Water Quality Basics
by Ron Chepesiuk
May 1, 2010
Guidance from pet retailers can be critical in helping customers maintain the water quality in their ponds.



The factors leading to poor water quality in ponds are constant and include poor design, overstocking and overfeeding of fish, inadequate water circulation and poor filtration. Moreover, as Michael Masterson, president of Masterson’s Garden Center Inc. and Aquatic Nursery in East Aurora, N.Y., explains. “Poor water quality leads to health issues for fish and eventually fish loss. It can also cause plant health problems, as well as cloudy and smelly water conditions.”

Dr. David German, research associate at South Dakota State University in Brookings, S.D. and an expert in water assessment, says that maintaining water quality is the key factor in managing a pond. “For fish, water is akin to the air that humans breath,” he explains. “Fish die if the water is toxic or they don’t have enough oxygen.”

By maintaining their pond’s water quality, consumers can prevent problems and ensure a healthy functioning pond habitat. This is where pet retailers play an important role. “Nothing is more important for a pet retailer than to give customers complete and accurate information, whether they ask for it or not,” explains Sally Trufant, the co-owner of B & B Pet Stop in Mobile, Ala. “If a retailer is negligent in this area, the customer will not be successful and will want to get out of the hobby.”

Michael Masterson says that helping customers ensure water quality should be a matter of preaching proactive maintenance. “Pet retailers need to help their customers acquire a basic understanding of their pond’s ecosystem and how to maintain it,” he explains. “Pet retailers should encourage customers to practice preventive maintenance rather than simply reacting to problems once they happen.”


A Well-Trained Staff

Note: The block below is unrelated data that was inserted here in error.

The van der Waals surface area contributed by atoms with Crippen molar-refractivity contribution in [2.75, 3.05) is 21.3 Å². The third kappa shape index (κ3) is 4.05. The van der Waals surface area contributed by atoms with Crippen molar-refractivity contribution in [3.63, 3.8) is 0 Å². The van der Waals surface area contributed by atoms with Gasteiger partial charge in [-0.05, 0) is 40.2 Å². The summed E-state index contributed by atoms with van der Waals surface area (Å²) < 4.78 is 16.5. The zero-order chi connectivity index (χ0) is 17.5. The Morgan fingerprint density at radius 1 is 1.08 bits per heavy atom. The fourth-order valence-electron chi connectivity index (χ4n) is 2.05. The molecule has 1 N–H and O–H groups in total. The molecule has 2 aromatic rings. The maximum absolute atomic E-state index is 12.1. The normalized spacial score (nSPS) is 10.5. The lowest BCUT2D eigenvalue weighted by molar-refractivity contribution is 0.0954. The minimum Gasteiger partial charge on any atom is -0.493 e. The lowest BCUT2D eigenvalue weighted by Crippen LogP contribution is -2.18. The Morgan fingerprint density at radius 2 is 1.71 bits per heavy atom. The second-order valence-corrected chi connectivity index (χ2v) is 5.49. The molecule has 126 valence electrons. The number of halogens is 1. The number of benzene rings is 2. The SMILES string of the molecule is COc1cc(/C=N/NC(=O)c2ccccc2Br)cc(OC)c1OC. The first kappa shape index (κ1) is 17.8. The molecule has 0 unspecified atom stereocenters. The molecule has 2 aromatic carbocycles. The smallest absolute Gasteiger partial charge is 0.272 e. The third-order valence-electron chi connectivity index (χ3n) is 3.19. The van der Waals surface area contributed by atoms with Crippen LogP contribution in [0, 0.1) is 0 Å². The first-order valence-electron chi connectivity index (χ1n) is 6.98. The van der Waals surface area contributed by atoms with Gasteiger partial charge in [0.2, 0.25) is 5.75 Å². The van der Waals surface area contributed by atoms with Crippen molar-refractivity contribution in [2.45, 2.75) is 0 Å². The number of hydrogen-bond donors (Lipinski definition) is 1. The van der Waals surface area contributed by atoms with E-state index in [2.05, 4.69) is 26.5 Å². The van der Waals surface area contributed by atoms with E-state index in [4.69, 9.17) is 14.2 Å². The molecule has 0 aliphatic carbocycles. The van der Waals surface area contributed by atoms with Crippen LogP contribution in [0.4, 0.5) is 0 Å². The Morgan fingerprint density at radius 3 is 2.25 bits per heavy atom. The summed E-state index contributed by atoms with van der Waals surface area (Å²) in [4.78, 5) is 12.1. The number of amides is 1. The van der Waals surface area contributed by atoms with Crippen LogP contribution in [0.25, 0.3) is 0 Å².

Before providing assistance, it’s imperative that a pet store’s employees know what they are talking about. According to Bethany Stockman, co-owner of the Laconia Pet Center in Laconia, N.H., employees should not only be knowledgeable, but also capable of conveying that information clearly to customers. “Pet retailers should be able to explain things about water quality in layman’s terms, because many pond owners are not always familiar with the terminology being used,” she says.

Of course, employees shouldn’t be expected to keep all the valuable information about pond water quality in their heads; so prepare handouts that customers can take home.  B and B Pet Stop prepares handouts with titles like, “Basic Information on Water Quality” and “Basic Information on Aquatic Plants.”

Vendors also offer a variety of helpful publications and brochures. TetraPond, for example, offers a brochure titled “Guide to a Beautiful and Healthy Pond,” as well as assistance by phone, a comprehensive website and a free newsletter. “With a little bit of effort, a pet retailer can find many services that can help them provide their consumers with advice and tips to solve their pond water quality-related problems,” explains Kiley Thompson McMichael, associate marketing manager for Blacksburg, Va.-based TetraPond. 


Practice What You Preach
Don’t do anything to the tanks in your store that a customer couldn’t do in the pond. And only use products that your store sells to address any water quality problems that may arise in the store’s pond fish display tanks. “That way, employees will know exactly how to use the products and how well they will work,” explains Bill Trufant, co-owner of B & B Pet Stop. “It’s very important that your store’s water quality is good so that the customer at least starts with strong, healthy fish.”


Ron Chepesiuk is a Rock Hill, S.C. business writer. Contact him at dmonitor1@yahoo.com.